Medications/Prescription Trends

The use of antidepressant medications has demonstrated success in working to calm neurotransmitters (brain chemicals such as norepinephrine and serotonin), while other antidepressant medications focus on dopamine, which is responsible for controlling mood instabilities. Combined treatment of psychotherapy and medication is the usual and preferred treatment of choice for depression.89

While antidepressants have been shown to be helpful, there is some concern they are being overused. The U.S. Centers for Disease Control and Prevention (CDC) reports eleven percent of Americans 12+ used antidepressants in the US during 2005–2008. About one-third of adult Americans use antidepressant medications for severe depressive conditions. In a recent cross-sectional survey study, use of prescription medications that have depression as a potential adverse effect was common. Use of multiple medications was associated with greater likelihood of concurrent depression.90 A 2007 study surveyed 8,098 Americans, from which it was reported 25% were over diagnosed for depression, regardless of medical intervention.90 The number of antidepressants prescribed to patients in England has doubled in a decade, official figures show.91

In a 2002 survey conducted in France, it was reported 3.5% of the people had been prescribed antidepressants, in comparison to a 1.7% prescription rate in a 1992 finding. The results further indicated the antidepressants were not being used for depressive disorder symptoms, and the prescriptions were not in accordance with specific guidelines identified to treat depressive illnesses.92 In British Columbia during 1996–2004, the use of antidepressants increased from 3.4% to 7.2%.93 In the Netherlands during 1992–2001, an increased rate of prescriptions for antidepressants was recorded along with increased periods of treatment necessary to treat depressive illnesses.94

The Organization for Economic Cooperation and Development (OECD) looked at antidepressant use in 25 countries and found that in every single country reviewed by the OECD, antidepressant use was on the rise.95

According to the National Institute of Mental Health, the most popular antidepressants are called selective serotonin reuptake inhibitors, or SSRIs. Other widely prescribed antidepressants are serotonin and norepinephrine reuptake inhibitors, or SNRIs. Bupropion, a third type of antidepressant, is also used to treat seasonal affective disorder (and to help with smoking cessation).96

To fully understand how antidepressants work and the specific classifications of each is significant when trying to avoid side effects, negative interactions from other prescriptions, over-the-counter medications, herbal nutriceuticals, and nicotine replacements. The awareness of coexisting medical conditions, recognition of clinical signs and symptoms, and a history of any depressive disorders and/or treatments aide in determining the best antidepressant based on the individual’s disorder.97 Regarding St. John's wort, a botanical product used widely to treat depression, be aware that the FDA has not approved its use as an over-the-counter or prescription medicine for depression. There are concerns about its safety, and it should not be combined with a prescription antidepressant.97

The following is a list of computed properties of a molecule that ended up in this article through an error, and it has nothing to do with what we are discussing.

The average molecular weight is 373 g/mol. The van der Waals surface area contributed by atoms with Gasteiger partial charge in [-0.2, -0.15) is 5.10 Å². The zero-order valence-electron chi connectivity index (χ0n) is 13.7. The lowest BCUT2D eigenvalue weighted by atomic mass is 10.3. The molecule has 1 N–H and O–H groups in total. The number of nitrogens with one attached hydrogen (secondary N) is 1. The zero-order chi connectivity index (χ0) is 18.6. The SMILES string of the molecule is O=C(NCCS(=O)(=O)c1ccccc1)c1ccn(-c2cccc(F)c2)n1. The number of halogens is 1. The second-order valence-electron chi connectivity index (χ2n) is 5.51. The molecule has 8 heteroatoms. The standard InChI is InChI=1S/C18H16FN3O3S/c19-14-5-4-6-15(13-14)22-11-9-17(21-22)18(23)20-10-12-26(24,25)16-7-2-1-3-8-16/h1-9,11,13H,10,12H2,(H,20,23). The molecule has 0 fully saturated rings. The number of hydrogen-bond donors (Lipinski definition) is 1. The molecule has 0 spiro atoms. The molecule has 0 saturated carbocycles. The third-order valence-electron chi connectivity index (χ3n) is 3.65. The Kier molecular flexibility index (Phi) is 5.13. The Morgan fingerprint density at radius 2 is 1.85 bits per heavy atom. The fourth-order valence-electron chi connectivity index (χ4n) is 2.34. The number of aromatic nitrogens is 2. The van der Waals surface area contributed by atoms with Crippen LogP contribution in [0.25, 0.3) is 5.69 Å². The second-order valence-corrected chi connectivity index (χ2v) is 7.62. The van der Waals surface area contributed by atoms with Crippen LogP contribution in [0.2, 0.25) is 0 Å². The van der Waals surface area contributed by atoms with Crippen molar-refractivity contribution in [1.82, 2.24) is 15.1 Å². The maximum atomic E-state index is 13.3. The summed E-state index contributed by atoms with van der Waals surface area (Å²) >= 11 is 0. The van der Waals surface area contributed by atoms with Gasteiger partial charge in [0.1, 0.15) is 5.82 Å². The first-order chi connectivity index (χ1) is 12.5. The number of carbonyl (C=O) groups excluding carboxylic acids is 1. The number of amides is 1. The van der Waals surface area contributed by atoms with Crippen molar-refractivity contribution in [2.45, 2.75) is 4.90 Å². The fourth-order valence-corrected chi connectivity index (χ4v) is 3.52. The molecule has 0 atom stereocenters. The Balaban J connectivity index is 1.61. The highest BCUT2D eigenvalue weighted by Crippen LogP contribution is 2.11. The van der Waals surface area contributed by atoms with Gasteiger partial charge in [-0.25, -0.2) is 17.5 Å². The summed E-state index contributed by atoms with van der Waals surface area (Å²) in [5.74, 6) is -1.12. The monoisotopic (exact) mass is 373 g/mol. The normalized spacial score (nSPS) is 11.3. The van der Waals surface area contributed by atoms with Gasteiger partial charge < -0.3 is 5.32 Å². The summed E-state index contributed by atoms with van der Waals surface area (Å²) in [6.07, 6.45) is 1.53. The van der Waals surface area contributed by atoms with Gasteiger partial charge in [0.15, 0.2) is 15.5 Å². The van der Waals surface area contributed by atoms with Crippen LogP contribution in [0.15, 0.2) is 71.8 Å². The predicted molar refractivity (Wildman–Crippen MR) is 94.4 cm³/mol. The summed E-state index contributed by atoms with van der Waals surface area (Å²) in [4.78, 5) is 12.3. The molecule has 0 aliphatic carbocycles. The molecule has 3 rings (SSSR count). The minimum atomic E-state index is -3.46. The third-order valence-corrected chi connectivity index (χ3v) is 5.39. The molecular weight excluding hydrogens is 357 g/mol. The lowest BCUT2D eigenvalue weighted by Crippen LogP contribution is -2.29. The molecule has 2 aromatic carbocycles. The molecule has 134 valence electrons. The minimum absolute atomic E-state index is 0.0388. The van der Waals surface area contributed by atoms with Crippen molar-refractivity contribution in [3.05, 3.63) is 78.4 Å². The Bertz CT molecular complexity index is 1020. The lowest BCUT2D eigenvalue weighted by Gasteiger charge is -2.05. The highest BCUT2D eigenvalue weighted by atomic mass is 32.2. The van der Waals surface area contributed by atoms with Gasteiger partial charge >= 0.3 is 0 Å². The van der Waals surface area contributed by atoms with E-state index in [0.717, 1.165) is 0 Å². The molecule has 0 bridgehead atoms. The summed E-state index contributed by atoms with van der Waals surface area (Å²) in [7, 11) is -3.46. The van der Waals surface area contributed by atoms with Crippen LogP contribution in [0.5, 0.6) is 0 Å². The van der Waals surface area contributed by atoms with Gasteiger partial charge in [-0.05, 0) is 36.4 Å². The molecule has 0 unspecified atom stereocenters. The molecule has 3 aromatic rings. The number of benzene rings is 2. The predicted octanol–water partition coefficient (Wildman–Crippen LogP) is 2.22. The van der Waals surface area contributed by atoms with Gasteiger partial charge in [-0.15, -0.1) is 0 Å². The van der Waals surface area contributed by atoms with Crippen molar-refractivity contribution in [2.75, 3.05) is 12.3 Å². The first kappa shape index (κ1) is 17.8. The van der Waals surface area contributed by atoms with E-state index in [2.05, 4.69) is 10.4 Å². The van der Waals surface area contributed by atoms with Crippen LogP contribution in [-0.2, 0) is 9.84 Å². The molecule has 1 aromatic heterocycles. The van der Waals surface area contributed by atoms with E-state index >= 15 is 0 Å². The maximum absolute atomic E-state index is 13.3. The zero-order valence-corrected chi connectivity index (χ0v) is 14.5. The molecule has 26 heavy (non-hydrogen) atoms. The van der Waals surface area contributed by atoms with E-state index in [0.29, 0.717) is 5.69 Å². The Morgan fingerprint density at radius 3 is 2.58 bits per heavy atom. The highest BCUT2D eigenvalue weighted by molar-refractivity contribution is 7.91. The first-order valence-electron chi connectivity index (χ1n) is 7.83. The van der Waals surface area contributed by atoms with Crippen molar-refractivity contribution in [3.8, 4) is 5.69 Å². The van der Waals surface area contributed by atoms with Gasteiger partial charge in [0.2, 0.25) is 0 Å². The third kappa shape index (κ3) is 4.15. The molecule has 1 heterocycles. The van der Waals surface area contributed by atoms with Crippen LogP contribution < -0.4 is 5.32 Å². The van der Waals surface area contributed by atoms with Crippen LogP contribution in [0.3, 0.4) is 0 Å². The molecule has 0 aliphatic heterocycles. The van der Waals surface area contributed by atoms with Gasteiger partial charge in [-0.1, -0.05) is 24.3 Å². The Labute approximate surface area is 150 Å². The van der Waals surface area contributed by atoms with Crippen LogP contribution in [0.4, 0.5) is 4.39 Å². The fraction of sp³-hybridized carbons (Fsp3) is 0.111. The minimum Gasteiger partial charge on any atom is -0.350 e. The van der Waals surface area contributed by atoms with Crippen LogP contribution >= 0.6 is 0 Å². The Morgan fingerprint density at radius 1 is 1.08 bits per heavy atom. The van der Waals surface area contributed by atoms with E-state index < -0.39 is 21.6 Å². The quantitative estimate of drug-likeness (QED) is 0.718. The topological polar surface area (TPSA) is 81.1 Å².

There are numerous classifications of antidepressant medications with the latest and most commonly used antidepressants falling into two classifications: selective serotonin reuptake inhibitors (SSRI) and serotonin and norephinephrine reuptake inhibitors (SNRI).96 SSRIs include: fluoxetine (Prozac); citalopram (Celexa); sertraline (Zoloft); paroxetine (Paxil); and escitalopram (Lexapro). Examples of SNRIs are venlafaxine (Effexor) and duloxetine (Cymbalta).96

Fewer side effects have been reported from SSRIs and SNRIs than tricyclics and tetracyclics, older classifications of antidepressants such as (Elavil) and (Pamelor) and monoamine oxidase inhibitors (MAOI) such as (Nardil) and (Marphan). Not all medications will prove effective and some may produce intolerable side effects; consequently, physicians will alter between categories of antidepressants, or prescribe antipsychotic medications that potentially improve the efficacy of the antidepressant.96

Those taking MAOIs require a thorough understanding of the medication’s ability to interact negatively with certain foods; particularly the chemical tyramine, found in wines, pickles and many cheeses, and over-the-counter (OTC) medications such as decongestants.98 For example, Wellbutrin, a commonly prescribed antidepressant used to treat SAD symptoms, should not be taken while using Zyban or other nicotine replacement alternatives intended for use in smoking cessation protocols. Wellbutrin is not advised for those with eating disorders or in combination with a MAOI; negative interactions can increase blood pressure and potential stroke conditions can develop.99

It is vitally important that all health care professionals understand the potentially fatal interactions between antidepressants and prescription medications. The Food and Drug Administration (FDA) in 2005 established “black box” warning labels on all antidepressant medications; alerting patients and health care professionals to the increased risk of suicide and suicidal attempts in children and adolescents taking such medications. The FDA in 2007 extended the “black box” warning to include young adults through age 24. The “black box” warning represents the gravest of warnings on any prescription labeling. Close monitoring is necessary for those patients taking antidepressants; any unusual behaviors, worsening depression or suicidal behaviors should be reported to their physician immediately.100